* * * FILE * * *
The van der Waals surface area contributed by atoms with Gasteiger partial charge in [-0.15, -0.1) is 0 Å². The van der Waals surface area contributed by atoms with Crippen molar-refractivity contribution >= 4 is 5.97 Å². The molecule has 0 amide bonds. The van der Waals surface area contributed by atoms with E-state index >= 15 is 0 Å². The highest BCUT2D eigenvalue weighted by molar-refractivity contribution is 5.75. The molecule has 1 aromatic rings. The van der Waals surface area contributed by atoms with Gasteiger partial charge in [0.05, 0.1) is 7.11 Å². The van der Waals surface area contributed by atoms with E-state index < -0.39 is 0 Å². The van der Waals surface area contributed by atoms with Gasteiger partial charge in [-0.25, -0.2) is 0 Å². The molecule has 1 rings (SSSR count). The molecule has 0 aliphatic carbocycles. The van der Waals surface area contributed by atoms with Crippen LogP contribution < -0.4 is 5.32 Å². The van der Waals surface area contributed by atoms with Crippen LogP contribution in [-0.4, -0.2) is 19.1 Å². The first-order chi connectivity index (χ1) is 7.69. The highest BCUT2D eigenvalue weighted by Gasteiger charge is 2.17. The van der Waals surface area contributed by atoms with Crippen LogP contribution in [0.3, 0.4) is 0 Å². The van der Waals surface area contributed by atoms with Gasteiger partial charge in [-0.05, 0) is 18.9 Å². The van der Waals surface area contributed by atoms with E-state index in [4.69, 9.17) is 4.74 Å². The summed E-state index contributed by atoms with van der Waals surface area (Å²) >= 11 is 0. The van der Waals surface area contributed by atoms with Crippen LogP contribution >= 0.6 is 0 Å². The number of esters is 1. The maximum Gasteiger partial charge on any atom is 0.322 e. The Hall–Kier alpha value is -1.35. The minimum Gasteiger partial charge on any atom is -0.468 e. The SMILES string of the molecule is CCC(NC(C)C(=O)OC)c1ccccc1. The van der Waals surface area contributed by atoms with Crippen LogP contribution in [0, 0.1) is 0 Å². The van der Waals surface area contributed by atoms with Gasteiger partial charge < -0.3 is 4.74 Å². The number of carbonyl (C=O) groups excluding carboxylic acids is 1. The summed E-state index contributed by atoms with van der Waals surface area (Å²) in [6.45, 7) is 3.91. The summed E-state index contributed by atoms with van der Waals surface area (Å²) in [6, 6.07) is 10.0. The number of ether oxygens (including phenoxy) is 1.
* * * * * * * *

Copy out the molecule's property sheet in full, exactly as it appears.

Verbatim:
The van der Waals surface area contributed by atoms with Gasteiger partial charge in [-0.15, -0.1) is 0 Å². The van der Waals surface area contributed by atoms with Crippen molar-refractivity contribution >= 4 is 5.97 Å². The molecule has 0 amide bonds. The van der Waals surface area contributed by atoms with E-state index >= 15 is 0 Å². The highest BCUT2D eigenvalue weighted by molar-refractivity contribution is 5.75. The molecule has 1 aromatic rings. The van der Waals surface area contributed by atoms with Gasteiger partial charge in [0.05, 0.1) is 7.11 Å². The van der Waals surface area contributed by atoms with E-state index < -0.39 is 0 Å². The van der Waals surface area contributed by atoms with Gasteiger partial charge in [-0.25, -0.2) is 0 Å². The molecule has 1 rings (SSSR count). The molecule has 0 aliphatic carbocycles. The van der Waals surface area contributed by atoms with Crippen LogP contribution < -0.4 is 5.32 Å². The van der Waals surface area contributed by atoms with Crippen LogP contribution in [-0.4, -0.2) is 19.1 Å². The first-order chi connectivity index (χ1) is 7.69. The highest BCUT2D eigenvalue weighted by Gasteiger charge is 2.17. The van der Waals surface area contributed by atoms with Crippen LogP contribution in [0.3, 0.4) is 0 Å². The van der Waals surface area contributed by atoms with Gasteiger partial charge in [-0.05, 0) is 18.9 Å². The van der Waals surface area contributed by atoms with E-state index in [4.69, 9.17) is 4.74 Å². The summed E-state index contributed by atoms with van der Waals surface area (Å²) >= 11 is 0. The van der Waals surface area contributed by atoms with Crippen LogP contribution >= 0.6 is 0 Å². The number of esters is 1. The maximum Gasteiger partial charge on any atom is 0.322 e. The Hall–Kier alpha value is -1.35. The minimum Gasteiger partial charge on any atom is -0.468 e. The SMILES string of the molecule is CCC(NC(C)C(=O)OC)c1ccccc1. The van der Waals surface area contributed by atoms with Crippen LogP contribution in [0, 0.1) is 0 Å². The van der Waals surface area contributed by atoms with Gasteiger partial charge < -0.3 is 4.74 Å². The number of carbonyl (C=O) groups excluding carboxylic acids is 1. The summed E-state index contributed by atoms with van der Waals surface area (Å²) in [6.45, 7) is 3.91. The summed E-state index contributed by atoms with van der Waals surface area (Å²) in [6, 6.07) is 10.0. The number of ether oxygens (including phenoxy) is 1.